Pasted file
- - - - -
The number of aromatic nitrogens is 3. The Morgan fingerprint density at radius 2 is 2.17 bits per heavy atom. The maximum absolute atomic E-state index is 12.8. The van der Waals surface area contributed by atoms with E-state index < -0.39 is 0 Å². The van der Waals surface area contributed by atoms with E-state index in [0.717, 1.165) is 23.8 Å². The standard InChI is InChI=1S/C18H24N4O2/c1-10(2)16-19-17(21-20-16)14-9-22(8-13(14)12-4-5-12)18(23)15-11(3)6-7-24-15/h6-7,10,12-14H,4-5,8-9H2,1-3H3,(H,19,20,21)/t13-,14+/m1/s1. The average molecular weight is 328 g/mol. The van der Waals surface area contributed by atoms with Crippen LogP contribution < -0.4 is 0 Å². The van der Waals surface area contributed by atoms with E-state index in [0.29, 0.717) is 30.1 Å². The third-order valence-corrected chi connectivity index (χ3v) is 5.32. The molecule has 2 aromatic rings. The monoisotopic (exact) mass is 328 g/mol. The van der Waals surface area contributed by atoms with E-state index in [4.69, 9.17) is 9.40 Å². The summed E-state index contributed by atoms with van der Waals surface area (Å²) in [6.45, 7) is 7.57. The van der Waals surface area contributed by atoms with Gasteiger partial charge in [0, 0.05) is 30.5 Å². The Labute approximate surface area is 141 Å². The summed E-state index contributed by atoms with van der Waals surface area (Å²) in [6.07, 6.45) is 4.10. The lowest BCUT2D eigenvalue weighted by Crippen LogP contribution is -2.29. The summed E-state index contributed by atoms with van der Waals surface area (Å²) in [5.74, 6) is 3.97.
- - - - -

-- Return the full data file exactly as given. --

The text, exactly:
The number of aromatic nitrogens is 3. The Morgan fingerprint density at radius 2 is 2.17 bits per heavy atom. The maximum absolute atomic E-state index is 12.8. The van der Waals surface area contributed by atoms with E-state index < -0.39 is 0 Å². The van der Waals surface area contributed by atoms with E-state index in [0.717, 1.165) is 23.8 Å². The standard InChI is InChI=1S/C18H24N4O2/c1-10(2)16-19-17(21-20-16)14-9-22(8-13(14)12-4-5-12)18(23)15-11(3)6-7-24-15/h6-7,10,12-14H,4-5,8-9H2,1-3H3,(H,19,20,21)/t13-,14+/m1/s1. The average molecular weight is 328 g/mol. The van der Waals surface area contributed by atoms with Crippen LogP contribution < -0.4 is 0 Å². The van der Waals surface area contributed by atoms with E-state index in [0.29, 0.717) is 30.1 Å². The third-order valence-corrected chi connectivity index (χ3v) is 5.32. The molecule has 2 aromatic rings. The monoisotopic (exact) mass is 328 g/mol. The van der Waals surface area contributed by atoms with E-state index in [4.69, 9.17) is 9.40 Å². The summed E-state index contributed by atoms with van der Waals surface area (Å²) in [6.45, 7) is 7.57. The van der Waals surface area contributed by atoms with Gasteiger partial charge in [0, 0.05) is 30.5 Å². The Labute approximate surface area is 141 Å². The summed E-state index contributed by atoms with van der Waals surface area (Å²) in [6.07, 6.45) is 4.10. The lowest BCUT2D eigenvalue weighted by Crippen LogP contribution is -2.29. The summed E-state index contributed by atoms with van der Waals surface area (Å²) in [5.74, 6) is 3.97.